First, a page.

Archive for Wednesday, February 17, 2010

Musical prodigy

Katie McKeirnan practices Tuesday in the De Soto high school band room. Katie, a junior, will travel to New Mexico in March to compete in the national finals of the Music Teachers National Association woodwind competition.

Katie McKeirnan practices Tuesday in the De Soto high school band room. Katie, a junior, will travel to New Mexico in March to compete in the national finals of the Music Teachers National Association woodwind competition.

February 17, 2010

By Ashlee Kieler

akieler@theworldco.info

Katie McKeirnan is only a junior in high school, but her musical talent could rival many professionals.

Someday, Katie could very well be a professional clarinetist, but for now she’s sticking to the halls and concert rooms at De Soto High School. Still, Katie’s not stranger to the competitive world of musicians.

In March, Katie will travel to New Mexico to take part in the national finals for the Music Teachers National Association woodwind competition.

The Music Teachers National Association Performance competitions provide educational experiences for students and teachers, as well as, recognize exceptionally talented young artists and their teachers in their pursuit of musical excellence.

MTNA sponsors a Junior High, Senior High, and Collegiate Level Competition in brass, woodwinds, percussion and strings. Katie is competing at the senior high level.

  Katie place first in the state competition in November at Kansas University.

“I just showed up, checked in and warmed up,” she said.

The West-Central Division competition was a bit different, as she traveled to the University of Missouri.

“We went there on Friday afternoon and got checked in,” she said. “I got to watch a few people in the college level practice, which was really cool.”

She beat out students from eight states to advance to the third and final stage of the MTNA competition – nationals.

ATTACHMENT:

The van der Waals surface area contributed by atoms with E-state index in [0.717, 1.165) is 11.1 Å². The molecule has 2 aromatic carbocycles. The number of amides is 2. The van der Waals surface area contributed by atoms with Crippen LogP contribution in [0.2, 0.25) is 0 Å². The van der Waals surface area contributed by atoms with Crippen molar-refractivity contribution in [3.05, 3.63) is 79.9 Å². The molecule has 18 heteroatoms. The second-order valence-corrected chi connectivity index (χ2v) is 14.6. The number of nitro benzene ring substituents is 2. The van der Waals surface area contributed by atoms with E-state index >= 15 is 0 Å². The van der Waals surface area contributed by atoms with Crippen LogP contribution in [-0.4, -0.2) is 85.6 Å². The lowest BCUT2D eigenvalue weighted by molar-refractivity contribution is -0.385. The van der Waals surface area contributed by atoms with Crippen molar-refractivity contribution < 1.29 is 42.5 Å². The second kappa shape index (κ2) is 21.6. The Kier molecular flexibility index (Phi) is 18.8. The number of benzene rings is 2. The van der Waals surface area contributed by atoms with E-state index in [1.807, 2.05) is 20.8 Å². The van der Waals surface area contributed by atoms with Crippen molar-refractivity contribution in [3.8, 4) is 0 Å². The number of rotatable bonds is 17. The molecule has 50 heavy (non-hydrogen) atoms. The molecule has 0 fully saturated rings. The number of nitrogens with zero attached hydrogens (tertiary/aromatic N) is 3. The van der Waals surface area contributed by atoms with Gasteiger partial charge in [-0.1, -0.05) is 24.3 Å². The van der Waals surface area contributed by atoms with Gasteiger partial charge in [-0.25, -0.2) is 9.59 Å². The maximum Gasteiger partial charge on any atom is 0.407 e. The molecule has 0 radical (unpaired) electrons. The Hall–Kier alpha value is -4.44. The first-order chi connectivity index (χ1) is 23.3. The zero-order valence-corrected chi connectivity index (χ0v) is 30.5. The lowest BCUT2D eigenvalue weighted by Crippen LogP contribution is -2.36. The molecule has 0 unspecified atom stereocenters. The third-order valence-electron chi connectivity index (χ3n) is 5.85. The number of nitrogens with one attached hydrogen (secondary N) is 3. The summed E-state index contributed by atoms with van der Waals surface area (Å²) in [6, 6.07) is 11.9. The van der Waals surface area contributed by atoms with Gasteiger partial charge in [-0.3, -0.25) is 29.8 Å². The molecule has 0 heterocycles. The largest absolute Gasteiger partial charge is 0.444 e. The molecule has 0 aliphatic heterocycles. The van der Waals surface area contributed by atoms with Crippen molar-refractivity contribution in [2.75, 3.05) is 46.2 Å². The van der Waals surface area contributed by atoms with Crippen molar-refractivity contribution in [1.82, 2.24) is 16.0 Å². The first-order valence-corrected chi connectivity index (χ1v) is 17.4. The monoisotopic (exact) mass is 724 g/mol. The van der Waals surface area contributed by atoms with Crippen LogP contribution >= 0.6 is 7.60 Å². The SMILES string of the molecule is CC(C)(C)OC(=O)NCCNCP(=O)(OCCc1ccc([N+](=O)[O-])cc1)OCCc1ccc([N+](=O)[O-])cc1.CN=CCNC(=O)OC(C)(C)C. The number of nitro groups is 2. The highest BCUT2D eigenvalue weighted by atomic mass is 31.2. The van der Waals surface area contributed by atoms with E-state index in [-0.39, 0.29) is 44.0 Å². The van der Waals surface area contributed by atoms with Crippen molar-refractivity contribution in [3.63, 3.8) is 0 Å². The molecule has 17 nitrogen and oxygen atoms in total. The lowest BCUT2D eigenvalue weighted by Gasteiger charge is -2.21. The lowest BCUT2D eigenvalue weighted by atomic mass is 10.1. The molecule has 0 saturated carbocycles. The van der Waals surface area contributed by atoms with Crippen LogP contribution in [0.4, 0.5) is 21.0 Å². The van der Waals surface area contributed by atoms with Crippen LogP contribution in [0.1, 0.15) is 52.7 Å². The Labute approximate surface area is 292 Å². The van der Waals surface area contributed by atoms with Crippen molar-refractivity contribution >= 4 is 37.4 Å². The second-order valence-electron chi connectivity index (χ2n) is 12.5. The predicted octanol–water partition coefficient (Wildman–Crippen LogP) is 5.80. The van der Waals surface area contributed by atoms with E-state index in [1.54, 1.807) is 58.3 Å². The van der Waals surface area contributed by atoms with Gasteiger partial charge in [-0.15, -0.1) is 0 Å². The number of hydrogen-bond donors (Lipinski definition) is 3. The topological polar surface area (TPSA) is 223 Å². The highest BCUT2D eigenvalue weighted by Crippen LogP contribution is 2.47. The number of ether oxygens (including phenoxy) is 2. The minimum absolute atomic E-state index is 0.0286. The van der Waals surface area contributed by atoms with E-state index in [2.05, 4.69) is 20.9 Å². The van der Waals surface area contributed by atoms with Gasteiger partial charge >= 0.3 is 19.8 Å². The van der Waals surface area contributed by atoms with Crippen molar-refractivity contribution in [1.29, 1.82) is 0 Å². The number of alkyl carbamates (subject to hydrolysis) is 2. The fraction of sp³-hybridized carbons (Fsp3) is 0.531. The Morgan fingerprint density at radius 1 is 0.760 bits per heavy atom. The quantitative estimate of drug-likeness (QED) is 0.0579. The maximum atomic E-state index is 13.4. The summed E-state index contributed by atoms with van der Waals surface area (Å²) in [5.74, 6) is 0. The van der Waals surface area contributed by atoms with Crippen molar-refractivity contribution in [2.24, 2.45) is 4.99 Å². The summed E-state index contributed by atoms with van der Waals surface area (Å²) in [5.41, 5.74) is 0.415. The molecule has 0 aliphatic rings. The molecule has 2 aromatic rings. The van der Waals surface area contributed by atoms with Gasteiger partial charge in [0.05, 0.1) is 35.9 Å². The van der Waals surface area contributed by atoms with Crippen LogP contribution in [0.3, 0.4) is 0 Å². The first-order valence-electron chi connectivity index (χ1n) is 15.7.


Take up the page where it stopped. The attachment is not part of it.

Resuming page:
“It’s been lots and lots of practice,” Katie said of preparing for the competition.

Katie said she singed up for the competition at the urging of a bandmate.

“Another student also wanted to do the competition, and she was like ‘Hey, Katie you should do this too.’” Katie said.

DHS band instructor Dan Freeman said Katie was a wonderful musician.

“Katie is an incredibly strong young musician,” he said. “She pairs the ‘perfect storm' for a young musician — remarkable natural talent with an even more impressive work ethic.”

In her sixth year of playing the clarinet Katie said she would like to do it professionally.

“I once asked a professional clarinetist what he wished he knew before he got to that level,” she said. “He said the deeper you get into classical and the further you take it, the harder it becomes. And that’s true in this competition. At state you have to be able to play and be good but at division you’re playing against all the state winners who were good. Now, at nationals, it will be all the really good people.”

Katie said she was excited to get to go to Albuquerque for the competition.

“I’m really excited to get down there and play and see what happens,” she said.

At school, Katie has a few times where she can practice and get ready for competition.

“She practices hard every day, and she practices so effectively that she gets better every single time she picks up her clarinet — there’s no wasted effort,” Freeman said. “Just like all of life, talent only goes so far – Katie works hard to capitalize on her natural talent, and the success she is experiencing is a well-deserved reward for her hard work.”

Katie doesn’t have much time for extra-curriculars outside of playing music.

She is a member of the marching band, jazz band and the Kansas City youth symphony.

“With the symphony we do some pretty hard music,” she said. It is a repertoire that has helped prepare her for the up-coming nationals.

It doesn’t hurt that she enjoys playing classical music either.

“On clarinet that’s your most basic type of music,” she said. “It’s what I’ve been playing since I started basically.”

For now, Katie has her eye on the prize at the MTNA national competition.

“Not only do you have to be technically accurate, but you are making as much music as possible. You have to make sure you are conveying the music right.”

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